Top Ten Things You Probably Didn’t Know about South Africa

September 30, 2009

in South Africa,Top Ten Lists

Top of the week to ya! If Wednesday is hump day, I’m thinking it would be the “top” of the week –yeah? Anyway. I’m getting settled in South Africa pretty well. It helps to have visited a few times before the move. But I’m at the stage where if I walk out the front door, I’m likely to see something that will surprise me every day. Really fun. It’s good to learn new things.

Here are a few fun facts, so you can join me in the cultural immersion!

Top Ten Things You Probably Didn’t Know about South Africa (Unless You’re South African)

10. South Africa averages less than one fatal shark attack every year. (For humans anyway). I would’ve thought it was more with those crazy breaching great whites!

9. Most shopping malls have a supermarket or two in them, and some other big department stores that have everything from games to coolboxes (coolers) to dishes, food and pool floats. Lots of people get shopping carts from these stores and push them around the mall. I am struggling to get used to getting sidelined by a grocery cart hurrying to a sale at the other end of the mall!

8. South Africa is roughly twice the size of Texas! Yee haw! We have a lot of trails to explore and I brought my cowboy hat.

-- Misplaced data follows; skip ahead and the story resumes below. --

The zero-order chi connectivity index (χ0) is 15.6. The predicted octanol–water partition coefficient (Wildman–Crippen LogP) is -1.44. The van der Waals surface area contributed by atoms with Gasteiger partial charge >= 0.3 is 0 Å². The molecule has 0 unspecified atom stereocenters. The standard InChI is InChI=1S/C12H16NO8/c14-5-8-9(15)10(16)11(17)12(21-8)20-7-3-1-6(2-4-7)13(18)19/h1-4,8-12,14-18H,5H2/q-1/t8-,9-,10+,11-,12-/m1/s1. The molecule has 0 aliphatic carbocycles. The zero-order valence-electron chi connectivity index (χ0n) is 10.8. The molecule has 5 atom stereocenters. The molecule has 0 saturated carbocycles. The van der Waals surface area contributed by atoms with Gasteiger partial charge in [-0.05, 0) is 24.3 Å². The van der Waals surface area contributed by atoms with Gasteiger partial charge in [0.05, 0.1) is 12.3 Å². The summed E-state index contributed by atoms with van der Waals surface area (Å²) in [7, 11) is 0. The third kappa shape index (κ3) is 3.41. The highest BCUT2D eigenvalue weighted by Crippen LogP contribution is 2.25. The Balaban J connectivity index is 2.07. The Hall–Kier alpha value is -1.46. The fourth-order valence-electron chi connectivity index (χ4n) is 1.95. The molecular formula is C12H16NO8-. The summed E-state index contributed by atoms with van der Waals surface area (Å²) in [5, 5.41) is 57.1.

7. English is one of 11 official languages in SA. The list also includes Afrikaans, Xhosa, Zulu and Sesotho. Well, you may have known that if you read this blog the other day. There are five languages in the South African National Anthem.

6. Pic-n-Pay, a shoe store in the States, is a supermarket here! I especially like the Greek Yoghurt, and that you can buy milk in plastic bags instead of plastic cartons. (see example, below)

5. While South Africa was constitutionally obliged to fight with the British in WWII, the Prime Minister, Barry Hertzhog, preferred to either remain neutral, or be Pro-Axis (as in, fighting against the Allies.) Hertzhog was deposed, and Jan Smuts returned to power as Prime Minister, and declared war against Germany. He fortified the country against sea invasion because of its strategic positioning. The leaders of the Ossewabrandwag, a pro-Nazi South African movement, were jailed for the rest of the war after committing acts of sabotage!

4. Cape Point, near Cape Town is not the most southerly point of Africa, as is often thought. That accolade actually belongs to Cape Agulhas, which is 90 miles/150 km east-south-east. Cape Agulhas is also the generally agreed upon spot where the Atlantic and Indian Oceans meet.

3. J.R.R. Tolkien was born in Bloemfontein. (That’s the writer of the Lord of the Rings trilogy, in case you were born yesterday!) And that’s Mark’s hometown!

2. There are six unique floral kingdoms in the world, one of which, the Cape Floral Kingdom, is only found in the Western Cape Province of South Africa. It has 8,700 plant species, and 68% of them are only found in this tiny bit of South Africa!

1. The world’s first heart transplant was performed in Cape Town, South Africa, by Dr. Christiaan Barnard in 1967.

So here’s to learning more about a great country with a lot of heart! whaa-wha-whaaaa… ;)


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{ 14 comments… read them below or add one }

Erin September 30, 2009 at 12:52 am

So………..I was watching The Travel Channel (I’m pretty much obsessed with it), and Andrew Zimmern was in SA! Actually, J-burg, I do believe. And of course, it made me think of you.